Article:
In this world, dreams are audited and taxed retroactively. The government wants your two cents for wearing those sweet Nike shoes or eating that Big Mac. We meet our lead in one of his single room dreams where he is presented a bucket of chicken and awakens to quickly pay the tax due. It’s an absurd entry into this retro-future that might immediately turn viewers off.
The film wastes no time setting this auditor on his journey to the films, Strawberry Mansion, where he is tasked with auditing an eccentric woman, Arabella Isadora’s dreams. She’s yet to upgrade to the new USB style system and instead utilizes VHS tapes for her dreams. Thus kicks off his obsession with the woman and a budding romance with her in his dreams.
The film is a visual astonishment, one that begs the question as how they failed to make the viewer feel a single emotion while watching this forced romance. The lead character is boring and we are presented with little to nothing that resembles actual emotions out of any characters here. Are we supposed to believe that this is actually their destiny? And if so, why do we care?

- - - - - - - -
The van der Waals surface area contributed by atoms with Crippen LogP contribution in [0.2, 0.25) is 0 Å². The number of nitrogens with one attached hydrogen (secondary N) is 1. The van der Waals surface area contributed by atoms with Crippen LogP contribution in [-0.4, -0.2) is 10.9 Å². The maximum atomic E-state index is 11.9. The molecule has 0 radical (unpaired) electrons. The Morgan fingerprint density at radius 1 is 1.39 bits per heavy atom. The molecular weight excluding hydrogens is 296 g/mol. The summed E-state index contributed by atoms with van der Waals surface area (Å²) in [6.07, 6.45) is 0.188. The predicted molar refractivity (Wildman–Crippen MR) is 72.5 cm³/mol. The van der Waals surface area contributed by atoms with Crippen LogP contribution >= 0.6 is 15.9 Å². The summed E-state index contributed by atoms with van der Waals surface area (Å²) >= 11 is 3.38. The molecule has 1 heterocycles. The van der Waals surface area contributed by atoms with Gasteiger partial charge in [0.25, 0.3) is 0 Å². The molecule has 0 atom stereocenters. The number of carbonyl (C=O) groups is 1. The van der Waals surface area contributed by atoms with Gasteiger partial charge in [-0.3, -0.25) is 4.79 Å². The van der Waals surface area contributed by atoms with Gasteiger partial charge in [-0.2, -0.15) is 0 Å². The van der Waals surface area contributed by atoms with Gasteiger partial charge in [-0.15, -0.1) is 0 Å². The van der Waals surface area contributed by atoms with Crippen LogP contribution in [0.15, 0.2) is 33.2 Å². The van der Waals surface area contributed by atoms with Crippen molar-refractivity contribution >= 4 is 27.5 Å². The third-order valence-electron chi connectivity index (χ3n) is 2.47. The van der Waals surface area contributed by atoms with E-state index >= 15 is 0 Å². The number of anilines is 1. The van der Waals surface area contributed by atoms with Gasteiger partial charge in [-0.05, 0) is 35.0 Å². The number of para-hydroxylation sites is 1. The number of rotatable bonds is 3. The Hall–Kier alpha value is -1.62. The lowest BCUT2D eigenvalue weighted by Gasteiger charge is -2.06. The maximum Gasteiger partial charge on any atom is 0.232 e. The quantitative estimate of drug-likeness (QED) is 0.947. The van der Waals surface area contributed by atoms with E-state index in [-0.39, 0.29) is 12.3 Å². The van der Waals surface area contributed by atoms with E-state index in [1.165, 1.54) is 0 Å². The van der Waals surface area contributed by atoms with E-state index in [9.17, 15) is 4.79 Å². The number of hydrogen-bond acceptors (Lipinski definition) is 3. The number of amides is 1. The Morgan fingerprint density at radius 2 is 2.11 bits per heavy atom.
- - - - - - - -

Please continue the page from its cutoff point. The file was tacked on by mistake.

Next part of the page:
Each character is portrayed with such bore that even in scenes that are meant to be exciting or creepy come of flat and tiresome. It’s the small moments with interesting creatures like a human sized frog which serves Bella at a restaurant or a crew of mice on a ship with Preble that the film feels alive. It’s a sense of wonder that I wish the film connected itself with more often.
However, disconnected the characters and story itself are for me, the visuals presented inspire an early Terry Gilliam or Michel Gonry vibe that is a joy to watch. Both directors, Kentucker Audley and Albert Birney, have a real sense of world building and design that helps sell the bizarre low-fi futuristic world. Now, if only they had a better script to go along with it.